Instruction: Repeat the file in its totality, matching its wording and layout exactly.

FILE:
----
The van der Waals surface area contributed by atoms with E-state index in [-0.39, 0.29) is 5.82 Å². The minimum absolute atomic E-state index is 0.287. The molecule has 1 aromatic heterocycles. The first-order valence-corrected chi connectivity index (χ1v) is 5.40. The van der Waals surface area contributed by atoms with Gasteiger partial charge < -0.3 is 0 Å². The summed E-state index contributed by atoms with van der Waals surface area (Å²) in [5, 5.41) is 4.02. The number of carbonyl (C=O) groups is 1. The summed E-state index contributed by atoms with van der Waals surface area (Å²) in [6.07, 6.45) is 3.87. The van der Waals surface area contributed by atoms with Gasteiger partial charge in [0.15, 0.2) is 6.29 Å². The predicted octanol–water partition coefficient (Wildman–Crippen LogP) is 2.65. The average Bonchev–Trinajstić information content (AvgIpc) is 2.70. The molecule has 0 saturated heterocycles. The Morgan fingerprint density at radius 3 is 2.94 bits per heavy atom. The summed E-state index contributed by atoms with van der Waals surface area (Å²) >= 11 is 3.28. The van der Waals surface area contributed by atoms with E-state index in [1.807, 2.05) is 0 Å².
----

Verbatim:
The van der Waals surface area contributed by atoms with E-state index in [-0.39, 0.29) is 5.82 Å². The minimum absolute atomic E-state index is 0.287. The molecule has 1 aromatic heterocycles. The first-order valence-corrected chi connectivity index (χ1v) is 5.40. The van der Waals surface area contributed by atoms with Gasteiger partial charge < -0.3 is 0 Å². The summed E-state index contributed by atoms with van der Waals surface area (Å²) in [5, 5.41) is 4.02. The number of carbonyl (C=O) groups is 1. The summed E-state index contributed by atoms with van der Waals surface area (Å²) in [6.07, 6.45) is 3.87. The van der Waals surface area contributed by atoms with Gasteiger partial charge in [0.15, 0.2) is 6.29 Å². The predicted octanol–water partition coefficient (Wildman–Crippen LogP) is 2.65. The average Bonchev–Trinajstić information content (AvgIpc) is 2.70. The molecule has 0 saturated heterocycles. The Morgan fingerprint density at radius 3 is 2.94 bits per heavy atom. The summed E-state index contributed by atoms with van der Waals surface area (Å²) >= 11 is 3.28. The van der Waals surface area contributed by atoms with E-state index in [1.807, 2.05) is 0 Å².